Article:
What to do in an emergency

Seminar provides tips and guidance in preparing for disaster

“If there was an anthrax attack, we have plans in place to set up dispensing sites, which are like temporary clinics, where we would give out medicines. Because we would have to do it within 48 hours of an attack in order for exposed people to stay well.”
Monique Davis, health educator and risk communicator for the Hudson Regional Health Commission (HRHC), was speaking about one of the many responsibilities of the countywide agency. The occasion was an Emergency Preparedness seminar at Lawler Towers in North Bergen on Sept. 22.
Dozens of seniors living in the complex are now better prepared to deal with an emergency thanks to the visit by Davis and other officials from the Hudson County Office of Emergency Management and CarePoint Health.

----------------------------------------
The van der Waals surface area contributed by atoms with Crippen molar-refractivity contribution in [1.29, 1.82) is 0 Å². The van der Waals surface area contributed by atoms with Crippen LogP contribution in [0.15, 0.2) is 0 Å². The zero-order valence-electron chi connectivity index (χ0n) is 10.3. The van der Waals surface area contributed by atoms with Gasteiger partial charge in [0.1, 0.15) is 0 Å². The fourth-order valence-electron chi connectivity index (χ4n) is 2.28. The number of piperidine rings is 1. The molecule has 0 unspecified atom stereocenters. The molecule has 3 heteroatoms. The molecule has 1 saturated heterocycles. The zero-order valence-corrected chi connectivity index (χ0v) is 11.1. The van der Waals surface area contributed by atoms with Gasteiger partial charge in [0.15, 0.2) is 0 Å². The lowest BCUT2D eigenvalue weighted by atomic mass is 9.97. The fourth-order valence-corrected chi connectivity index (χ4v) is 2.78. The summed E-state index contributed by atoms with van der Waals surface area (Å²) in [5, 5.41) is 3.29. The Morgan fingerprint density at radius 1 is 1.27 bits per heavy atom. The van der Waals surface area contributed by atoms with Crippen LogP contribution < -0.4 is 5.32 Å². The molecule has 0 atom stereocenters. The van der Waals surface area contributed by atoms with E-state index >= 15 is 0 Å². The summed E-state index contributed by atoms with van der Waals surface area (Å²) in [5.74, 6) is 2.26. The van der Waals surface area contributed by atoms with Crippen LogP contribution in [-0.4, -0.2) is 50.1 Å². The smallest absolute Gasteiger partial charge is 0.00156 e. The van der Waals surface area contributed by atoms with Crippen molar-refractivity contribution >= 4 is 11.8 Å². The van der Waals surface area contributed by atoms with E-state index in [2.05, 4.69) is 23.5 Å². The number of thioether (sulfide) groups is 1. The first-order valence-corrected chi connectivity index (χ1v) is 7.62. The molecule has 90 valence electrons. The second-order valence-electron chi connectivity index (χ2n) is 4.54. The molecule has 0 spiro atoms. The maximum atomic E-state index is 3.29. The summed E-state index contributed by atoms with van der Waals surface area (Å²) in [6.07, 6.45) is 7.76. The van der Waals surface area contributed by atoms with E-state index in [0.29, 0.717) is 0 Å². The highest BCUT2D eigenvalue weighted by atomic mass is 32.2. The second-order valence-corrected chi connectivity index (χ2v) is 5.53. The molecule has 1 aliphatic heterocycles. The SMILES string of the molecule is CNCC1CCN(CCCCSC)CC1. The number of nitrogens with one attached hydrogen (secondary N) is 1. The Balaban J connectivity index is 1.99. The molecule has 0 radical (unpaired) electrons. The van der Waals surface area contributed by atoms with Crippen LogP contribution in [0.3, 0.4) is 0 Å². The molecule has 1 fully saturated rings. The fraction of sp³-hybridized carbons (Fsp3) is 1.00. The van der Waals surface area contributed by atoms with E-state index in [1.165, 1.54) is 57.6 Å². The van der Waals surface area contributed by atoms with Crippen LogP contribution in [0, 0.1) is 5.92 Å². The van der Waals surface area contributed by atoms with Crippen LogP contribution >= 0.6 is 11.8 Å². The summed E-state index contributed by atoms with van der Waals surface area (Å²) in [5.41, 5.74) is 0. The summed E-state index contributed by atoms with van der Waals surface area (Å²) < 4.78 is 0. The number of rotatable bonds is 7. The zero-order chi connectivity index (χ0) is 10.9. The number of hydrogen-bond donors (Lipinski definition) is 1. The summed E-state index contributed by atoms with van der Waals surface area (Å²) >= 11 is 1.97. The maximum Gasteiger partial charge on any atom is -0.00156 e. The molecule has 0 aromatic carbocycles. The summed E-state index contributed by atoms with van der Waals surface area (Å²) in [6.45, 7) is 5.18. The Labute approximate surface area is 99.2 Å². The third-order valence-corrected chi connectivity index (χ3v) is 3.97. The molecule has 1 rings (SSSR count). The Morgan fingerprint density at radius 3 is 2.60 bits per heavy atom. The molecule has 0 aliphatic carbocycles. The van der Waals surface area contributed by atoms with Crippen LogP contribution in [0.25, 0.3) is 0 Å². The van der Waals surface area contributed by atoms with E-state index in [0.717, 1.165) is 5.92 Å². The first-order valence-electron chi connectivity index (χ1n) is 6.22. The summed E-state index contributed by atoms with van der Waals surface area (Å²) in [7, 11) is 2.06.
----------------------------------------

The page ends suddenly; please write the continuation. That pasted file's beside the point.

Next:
“We take an all-hazards approach,” said Davis, “so we’re looking at weather, we’re looking at CBRN events: chemical, biological, radiological, nuclear. Mass casualty, dirty bombs, all of that.”
The HRHC is concerned with the public health side of the equation, she explained, while the OEM focuses on other aspects like sheltering.
“Shelters are a place of last resort,” she continued, offering advice valuable not only to seniors but to all residents. “First responders coming to help you is a last resort. You should have a built-in support system, whether it’s a friend, neighbor, family member.”

“A situation could arise out of nowhere. We’re in unprecedented times. And this is information that could save their lives.” –Kathy Paletta